I/P Engine, Inc. v. AOL, Inc. et al

Filing 1032

Memorandum in Support re 978 MOTION for Order to Show Cause UNDER RULE 37 FOR NONCOMPLIANCE WITH AUGUST 13, 2013 ORDER (Supplemental Memorandum Setting Forth Additional Facts) filed by I/P Engine, Inc.. (Attachments: # 1 Declaration of Charles J. Monterio, Jr. in Support of I/P Engine's Supplemental Memorandum of Additional Facts)(Sherwood, Jeffrey)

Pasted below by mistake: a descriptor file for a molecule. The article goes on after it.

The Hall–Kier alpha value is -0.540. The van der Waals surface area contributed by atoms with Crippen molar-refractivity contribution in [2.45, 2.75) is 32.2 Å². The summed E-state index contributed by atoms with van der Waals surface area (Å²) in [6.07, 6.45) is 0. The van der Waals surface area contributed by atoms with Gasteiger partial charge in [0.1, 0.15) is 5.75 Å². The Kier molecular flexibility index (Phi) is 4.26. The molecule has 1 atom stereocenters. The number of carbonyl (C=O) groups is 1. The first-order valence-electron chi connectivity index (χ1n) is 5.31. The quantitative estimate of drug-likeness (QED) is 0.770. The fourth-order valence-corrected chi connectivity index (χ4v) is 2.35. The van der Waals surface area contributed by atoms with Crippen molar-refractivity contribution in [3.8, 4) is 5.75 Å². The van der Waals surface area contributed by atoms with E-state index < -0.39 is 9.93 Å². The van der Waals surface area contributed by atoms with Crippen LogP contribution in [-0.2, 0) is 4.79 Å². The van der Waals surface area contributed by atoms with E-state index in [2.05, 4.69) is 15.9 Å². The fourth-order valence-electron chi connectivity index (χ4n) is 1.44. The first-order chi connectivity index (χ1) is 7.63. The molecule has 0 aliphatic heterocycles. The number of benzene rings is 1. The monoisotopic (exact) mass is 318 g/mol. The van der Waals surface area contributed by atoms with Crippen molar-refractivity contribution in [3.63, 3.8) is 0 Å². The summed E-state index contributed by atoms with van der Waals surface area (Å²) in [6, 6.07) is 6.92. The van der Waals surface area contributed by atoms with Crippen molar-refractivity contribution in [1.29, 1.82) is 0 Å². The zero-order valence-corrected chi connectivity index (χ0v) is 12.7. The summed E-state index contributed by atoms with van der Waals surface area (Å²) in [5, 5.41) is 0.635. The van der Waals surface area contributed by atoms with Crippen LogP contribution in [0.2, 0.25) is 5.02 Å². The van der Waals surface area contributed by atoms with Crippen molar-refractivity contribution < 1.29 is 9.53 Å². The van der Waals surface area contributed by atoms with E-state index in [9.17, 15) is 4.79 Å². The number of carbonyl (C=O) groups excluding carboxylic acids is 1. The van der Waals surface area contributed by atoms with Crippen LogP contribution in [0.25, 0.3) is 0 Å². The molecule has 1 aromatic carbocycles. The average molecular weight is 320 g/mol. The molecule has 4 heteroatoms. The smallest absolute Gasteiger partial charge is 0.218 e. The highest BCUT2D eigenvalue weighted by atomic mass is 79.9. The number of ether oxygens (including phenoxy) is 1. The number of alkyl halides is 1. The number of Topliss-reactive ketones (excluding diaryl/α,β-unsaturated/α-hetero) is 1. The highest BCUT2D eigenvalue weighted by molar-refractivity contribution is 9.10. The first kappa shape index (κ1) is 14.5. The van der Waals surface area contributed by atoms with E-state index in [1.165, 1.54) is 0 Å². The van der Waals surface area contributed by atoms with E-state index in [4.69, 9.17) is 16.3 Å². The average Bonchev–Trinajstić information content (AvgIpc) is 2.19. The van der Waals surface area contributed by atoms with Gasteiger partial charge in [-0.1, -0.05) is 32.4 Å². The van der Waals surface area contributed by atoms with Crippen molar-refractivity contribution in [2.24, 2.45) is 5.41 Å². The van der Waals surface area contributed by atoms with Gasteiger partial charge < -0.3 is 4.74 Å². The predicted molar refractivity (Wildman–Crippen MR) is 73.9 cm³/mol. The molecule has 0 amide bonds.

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UNITED STATES DISTRICT COURT EASTERN DISTRICT OF VIRGINIA NORFOLK DIVISION I/P ENGINE, INC., Plaintiff, v. AOL, INC. et al., Defendants. ) ) ) ) ) ) ) ) ) ) Civ. Action No. 2:11-cv-512 PLAINTIFF I/P ENGINE, INC.’S SUPPLEMENTAL MEMORANDUM SETTING FORTH ADDITIONAL NEW FACTS JUSTIFYING ITS REQUEST FOR DEFAULT JUDGMENT IN I/P ENGINE’S MOTION FOR DEFENDANTS TO SHOW CAUSE UNDER RULE 37 FOR NONCOMPLIANCE WITH THE AUGUST 13, 2013 ORDER Additional evidence supporting sanctions against Google came to light during the deposition of Mr. Bartholomew Furrow, which was conducted after I/P Engine filed its reply in support of its Motion to Show Cause. Mr. Furrow’s testimony revealed that Google has (1) deleted relevant electronic records, (2) purposefully avoided producing relevant launch documents, (3) withheld relevant English-language descriptions of the changes to its source code, and (4) withheld relevant documents until well after this Court’s deadline for production. There is no explanation for this pattern of behavior other than gamesmanship. I/P Engine filed its motion because it expected to see such documents (e.g., launch documents and emails) – something it had seen previously during discovery before trial, as Google has historically created such documents. Mr. Furrow’s deposition confirmed I/P Engine’s suspicions – Google actively contrived to at least obfuscate the facts and made it as hard as possible for I/P Engine to obtain the relevant facts to understand what changes Google made to its AdWords system. Google should be 1 sanctioned for the intentional spoliation of relevant material with default judgment, or at a minimum, an adverse inference that the deleted evidence would have shown no more than colorable differences. I. GOOGLE SHOULD BE SANCTIONED WITH DEFAULT JUDGMENT, OR AT A MINIMUM, AN ADVERSE INFERENCE FOR INTENTIONAL SPOLIATION OF HIGHLY RELEVANT COMMUNICATIONS RELATING TO ITS ALLEGED DESIGN-AROUND OF ITS ADJUDICATED INFRINGING ADWORDS SYSTEM Google intentionally failed to preserve relevant evidence. Google is, and has been, “under a duty to preserve what it knows, or reasonably should know, is relevant in the action, is reasonably calculated to lead to the discovery of admissible evidence, is reasonably likely to be requested during discovery, and/or is the subject of a pending discovery request.” Samsung Elecs. Co., Ltd. v. Rambus, Inc., 439 F. Supp. 2d 524, 543 (E.D. Va. 2006), vacated on other grounds, 523 F.3d 1374 (Fed. Cir. 2008) (citation and quotation marks omitted).1 At this juncture, it cannot be disputed that Google knows that evidence related to the alleged changes it made to its AdWords system (which it believes alters its adjudged infringer status) is relevant. Yet, Mr. Furrow testified that (Monterio Decl., ¶ 10 (136:2-22)) (Id. (137:13-15)). Mr. Furrow explained that (Id. (136:14-18)). 1 I/P Engine and Google have been in the present litigation since September 2011. Google was obligated to “suspend its routine document retention/destruction polic[ies] and put in place a ‘litigation hold’ to ensure the preservation of relevant documents.” Zubulake v. UBS Warburg LLC, 220 F.R.D. 212, 218 (S.D.N.Y. 2003). 2 But electronic conversations that occur through Google Talk or Google Hangouts can be logged and retained. Id. at ¶ 11. .2 Deleting evidence – whether in bad faith or inadvertently – amounts to spoliation; spoliation that has prejudiced I/P Engine. See Silvestri v. Gen. Motors Corp., 271 F.3d 583, 590 (4th Cir. 2001) (“Spoliation refers to the destruction or material alteration of evidence ... for another’s use as evidence in pending or reasonably foreseeable litigation.”).3 In the Fourth Circuit, this is grounds for an adverse inference. See Vodusek v. Bayliner Marine Corp., 71 F.3d 148, 156-57 (4th Cir. 1995) (applied adverse inference where “[t]he party knew the evidence was relevant to some issue at trial and that his willful conduct resulted in its loss or destruction,” and not merely from a party’s “negligent loss or destruction of evidence.”); see also Silvestri, 271 F.3d at 595 (granting default judgment based on spoliation); VideoJet Sys. Int’l, Inc. v. Eagle Inks, Inc., 251 F.3d 170 (Fed. Cir. 2000) (same); Taylor v. Mitre Corp., No. 1:11-cv-01247, 2012 WL 5473715 (E.D. Va. Sept. 10, 2012) (same). 2 This is akin to failing to turn off auto-delete after a party knows that its duty to preserve has been triggered. See e.g., Apple Inc. v. Samsung Elecs. Co. Ltd., 881 F. Supp. 2d 1132, 1149 (N.D. Cal. 2012) (the court held that failure to turn off an email auto-delete function alone constituted willful spoliation). 3 In the Fourth Circuit, any level of fault, whether it is bad faith, willfulness, gross negligence, or ordinary negligence, suffices to support a finding of spoliation. See Victor Stanley Inc. v. Creative Pipe, Inc., 269 F.R.D. 497, 529 (D. Md. 2010) (“In the Fourth Circuit, for a court to impose some form of sanctions for spoliation, any fault ... is a sufficiently culpable mindset.”); Goodman v. Praxair Servs. Inc., 632 F. Supp. 2d 494, 518 (D. Md. 2009) (listing bad faith/knowing destruction, gross negligence, and ordinary negligence as three states of mind to satisfy culpable deletion element); Pandora Jewelry, LLC v. Chamilia, LLC, No. CCB–06–3041, 2008 WL 4533902, at *9 (D. Md. Sept. 30, 2008) (“The Fourth Circuit requires only that the party seeking sanctions demonstrate fault, with the degree of fault impacting the severity of sanctions.” (citing Silvestri v. Gen. Motors Corp., 271 F.3d 583, 590 (4th Cir. 2001))); Samsung, 439 F. Supp. 2d at 540 (noting that spoliation can occur when destruction of evidence is willful or the result of inadvertent, albeit negligent, conduct). 3 II. GOOGLE’S CONDUCT IS ALSO SANCTIONABLE BECAUSE IT ALTERED ITS GENERAL BUSINESS PRACTICES TO AVOID CREATING RELEVANT, DISCOVERABLE DOCUMENTS Mr. Furrow’s deposition testimony also shows that Google changed its general business practices to avoid creating relevant documents for the sole purpose of thwarting I/P Engine’s discovery in this proceeding. Mr. Furrow testified that (Monterio Decl., ¶ 10 (191:25-192:7)), At his deposition, Mr. Furrow explained that (Monterio Decl., ¶ 10 (192:21-24.)) (Id. (193:6-21)). (Id. (194:10-17)). III. GOOGLE’S WITHHOLDING AND UNTIMELY PRODUCTION OF HIGHLY RELEVANT DOCUMENTS IS ADDITIONAL SUPPORT FOR I/P ENGINE’S MOTION FOR SANCTIONS Google also withheld and failed to timely produce documents that it knew would aid I/P Engine in determining how New AdWords works – a failure that has severely prejudiced I/P Engine. First, Google withheld English-language descriptions of the source code from I/P Engine, leaving I/P Engine to sort through the underlying source code (968 source code files and almost two million lines of code (D.I. 982 at 3)) without the aid of these descriptions. Monterio Decl., ¶¶ 5-6. Mr. Furrow testified that (Monterio Decl., ¶ 10 (229:16-230:22)). Google did not produce these descriptions until after Mr. Furrow’s deposition, and only in response to a request from I/P Engine. Monterio Decl., ¶¶ 5-6. But a prejudice because of the delay remains. Google’s production came the same day as 4 I/P Engine’s deadline to serve its expert reports, forcing I/P Engine to serve its reports without having sufficient time to consider and analyze these descriptions. Id. Second, Google withheld relevant documents again until the same day as I/P Engine’s deadline to serve its expert reports (after I/P Engine had already sorted through the source code). Monterio Decl., ¶¶ 7-8. Mr. Furrow confirmed that (Id. at ¶ 10 (137:9-12; 138:13-14)). These documents would have similarly aided I/P Engine’s analysis of the source code. Id. at ¶¶ 7-8. IV. CONCLUSION Google has no justification, reasonable or otherwise, for its conduct, and I/P Engine, though it has served its expert reports, has been greatly prejudiced because of it. This Court should impose sanctions against Google by entering default judgment against Google that the alleged changes to New AdWords are no more than colorably different than Old AdWords, as requested in I/P Engine’s motion, or at a minimum, drawing an adverse inference against Google that the deleted evidence would have shown no more than colorable differences between New AdWords and Old AdWords; a lesser sanction would not cure the prejudice against I/P Engine. Dated: October 31, 2013 Donald C. Schultz (Virginia Bar No. 30531) W. Ryan Snow (Virginia Bar No. 47423) CRENSHAW, WARE & MARTIN PLC 150 West Main Street Norfolk, VA 23510 Telephone: (757) 623-3000 Facsimile: (757) 623-5735 By: /s/ Jeffrey K. Sherwood Jeffrey K. Sherwood (Virginia Bar No. 19222) Frank C. Cimino, Jr. Kenneth W. Brothers Dawn Rudenko Albert Charles J. Monterio, Jr. DICKSTEIN SHAPIRO LLP 1825 Eye Street, NW Washington, DC 20006 Telephone: (202) 420-2200 Facsimile: (202) 420-2201 Counsel for Plaintiff I/P Engine, Inc. 5 CERTIFICATE OF SERVICE I hereby certify that on this 31st day of October, 2013, the foregoing was served via the Court’s CM/ECF system, on the following: Stephen Edward Noona Kaufman & Canoles, P.C. 150 W Main St Suite 2100 Norfolk, VA 23510 senoona@kaufcan.com David Bilsker David Perlson Quinn Emanuel Urquhart & Sullivan LLP 50 California Street, 22nd Floor San Francisco, CA 94111 davidbilsker@quinnemanuel.com davidperlson@quinnemanuel.com Robert L. Burns Finnegan, Henderson, Farabow, Garrett & Dunner, LLP Two Freedom Square 11955 Freedom Drive Reston, VA 20190 robert.burns@finnegan.com Cortney S. Alexander Finnegan, Henderson, Farabow, Garrett & Dunner, LLP 3500 SunTrust Plaza 303 Peachtree Street, NE Atlanta, GA 94111 cortney.alexander@finnegan.com /s/ Jeffrey K. Sherwood